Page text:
By Allison Donofrio, Staff Writer
Before November 2, 2016, when the Chicago Cubs broke their 108-year World Series drought, it was difficult to be a Cubs fan in a St. Louis Cardinals world. If I wore anything Cubs related in Carrier Mills, Ill., I would get stares and scuffs. People would ask “why are you a Cubs fan when we are 2 hours from Busch Stadium?” To them, it’s only logical to support the closest team. Therefore, the majority of baseball fans in Southern Illinois root for the Cardinals.
However, I was born and raised in Downers Grove, a Chicago suburb. Even in Downers Grove, not everyone was overly supportive of the Chicago Cubs. When the Cubs were champions of the National League Central Division in 2008 after defeating the Cardinals 5-4, Chicago White Sox fans were cruel when I wore a Cubs shirt in middle school. One boy even told me he would hurt me if I wore the shirt again. I wasn’t sure how serious he was, so I didn’t wear the shirt too often after that, even though I wanted to celebrate the Cubs’ success. As a Cubs fan, I was used to being the ‘odd man out.’ However, the situation got even worse after I moved from Downers Grove in 2010.
In Carrier Mills, Cardinal red dominates the public, while Cub blue is nearly non-existent in the area. At Walmart, there is a huge section of St. Louis Cardinals merchandise, with barley any Cubs’ merchandise, even after last year’s World Series win. I saw countless pictures of merchandise being sold in Chicago, but there was nothing to be found in Southern Illinois.
On June 28, 2015, I saw the Cubs play the Cardinals in person with my sister. When we arrived at Busch Stadium, there was much more red than blue. One man even went up to us and said, “What are you doing here? This is our territory!” and continued to belittle us for being Cubs fans. I knew that there was a large rivalry between the teams, but I wasn’t expecting to be treated this poorly by Cardinals fans.
Sadly, there was a rain delay that lasted over an hour, and we left the game during the 6th inning. Since we weren’t sure if Cardinals fans were going to be that harsh again, we decided it would be best to not see the last innings, regardless of the outcome. The Cardinals fans in Southern Illinois were not as aggressive as the fans at Busch Stadium. When Cardinals fans at Busch noticed my Cubs gear, they often sent glances my way.
Before the 2016 playoffs, the Cubs were known as chokers, and were cursed. The curse was placed in 1945, when William Sianis brought his Billy Goat to game 4 of the World Series. When Sianis, along with his goat, was asked to leave Wrigley Field due to the goat’s scent, he declared that the Chicago Cubs were cursed. As time wore on, I started to believe that the Billy Goat curse was real. I was unsure if the Cubs would ever be World Series Champions again. We always came close, but ended up losing in the playoffs. Despite this, I was still proud to say I was a Chicago Cubs fan.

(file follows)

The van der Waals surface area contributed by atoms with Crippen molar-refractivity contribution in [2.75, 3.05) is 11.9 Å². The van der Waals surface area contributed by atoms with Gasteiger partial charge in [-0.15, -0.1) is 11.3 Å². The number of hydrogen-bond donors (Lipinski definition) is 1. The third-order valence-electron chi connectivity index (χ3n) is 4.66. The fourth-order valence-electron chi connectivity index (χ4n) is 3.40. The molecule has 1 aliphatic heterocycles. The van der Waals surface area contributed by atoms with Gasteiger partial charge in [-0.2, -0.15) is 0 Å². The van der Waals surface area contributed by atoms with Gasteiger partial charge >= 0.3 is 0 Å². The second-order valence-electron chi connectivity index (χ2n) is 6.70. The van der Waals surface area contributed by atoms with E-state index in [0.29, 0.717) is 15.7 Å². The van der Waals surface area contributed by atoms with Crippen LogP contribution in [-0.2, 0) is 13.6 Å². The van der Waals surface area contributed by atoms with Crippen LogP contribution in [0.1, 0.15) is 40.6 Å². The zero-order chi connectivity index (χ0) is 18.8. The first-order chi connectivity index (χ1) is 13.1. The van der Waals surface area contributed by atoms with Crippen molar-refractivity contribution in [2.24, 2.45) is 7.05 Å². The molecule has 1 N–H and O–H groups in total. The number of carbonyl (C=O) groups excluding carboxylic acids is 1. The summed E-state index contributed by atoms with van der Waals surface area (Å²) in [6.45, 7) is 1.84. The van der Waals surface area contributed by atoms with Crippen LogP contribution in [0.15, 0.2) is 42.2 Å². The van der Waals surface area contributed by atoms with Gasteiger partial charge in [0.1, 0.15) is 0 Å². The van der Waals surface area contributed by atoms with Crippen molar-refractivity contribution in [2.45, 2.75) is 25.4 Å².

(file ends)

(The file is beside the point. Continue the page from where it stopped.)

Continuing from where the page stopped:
Following the Cubs 103-win regular season last year, there were several more fans in the public during the playoffs. However, I remember conversing with a Cardinals fan in Harrisburg, Ill. who was surprised at how far we came. He gave us credit, but thought we would choke during the playoffs, like we always did. However, last year was different because of Joe Maddon’s coaching methods and the Cubs ‘never die’ mentality, which allowed them to rally from a three-games-to-one deficit against the Cleveland Indians in last year’s World Series.
In all fairness, I have never been to Wrigley Field, so I cannot attest to how Cubs fans treat Cardinals fans in Chicago. There will always be a rivalry between the Chicago Cubs and St. Louis Cardinals, which is understandable. What matters most is that both teams are excellent in their own ways. I have respect for the Cardinals, and all they have accomplished so far. This baseball season will be fun to watch because every team will take aim at the 2016 World-Champion Chicago Cubs. I look forward to the Cubs next series against the Cardinals on May 12-14, as well as the rest of the season.